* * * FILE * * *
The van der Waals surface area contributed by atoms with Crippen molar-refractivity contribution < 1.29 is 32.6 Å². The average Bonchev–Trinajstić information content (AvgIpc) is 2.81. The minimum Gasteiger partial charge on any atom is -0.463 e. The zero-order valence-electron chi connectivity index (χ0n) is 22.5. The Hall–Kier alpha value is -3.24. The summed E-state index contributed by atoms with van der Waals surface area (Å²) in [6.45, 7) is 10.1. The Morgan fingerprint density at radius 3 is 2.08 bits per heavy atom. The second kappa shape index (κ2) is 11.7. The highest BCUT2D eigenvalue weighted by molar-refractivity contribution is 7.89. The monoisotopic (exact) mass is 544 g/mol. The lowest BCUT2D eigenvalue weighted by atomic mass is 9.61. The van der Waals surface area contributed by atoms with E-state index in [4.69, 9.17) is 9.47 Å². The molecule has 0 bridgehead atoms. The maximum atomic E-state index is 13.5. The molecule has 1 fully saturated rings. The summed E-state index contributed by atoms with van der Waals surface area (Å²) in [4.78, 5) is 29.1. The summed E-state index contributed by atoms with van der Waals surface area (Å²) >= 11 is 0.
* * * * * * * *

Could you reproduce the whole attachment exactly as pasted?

The van der Waals surface area contributed by atoms with Crippen molar-refractivity contribution < 1.29 is 32.6 Å². The average Bonchev–Trinajstić information content (AvgIpc) is 2.81. The minimum Gasteiger partial charge on any atom is -0.463 e. The zero-order valence-electron chi connectivity index (χ0n) is 22.5. The Hall–Kier alpha value is -3.24. The summed E-state index contributed by atoms with van der Waals surface area (Å²) in [6.45, 7) is 10.1. The Morgan fingerprint density at radius 3 is 2.08 bits per heavy atom. The second kappa shape index (κ2) is 11.7. The highest BCUT2D eigenvalue weighted by molar-refractivity contribution is 7.89. The monoisotopic (exact) mass is 544 g/mol. The lowest BCUT2D eigenvalue weighted by atomic mass is 9.61. The van der Waals surface area contributed by atoms with E-state index in [4.69, 9.17) is 9.47 Å². The molecule has 0 bridgehead atoms. The maximum atomic E-state index is 13.5. The molecule has 1 fully saturated rings. The summed E-state index contributed by atoms with van der Waals surface area (Å²) in [4.78, 5) is 29.1. The summed E-state index contributed by atoms with van der Waals surface area (Å²) >= 11 is 0.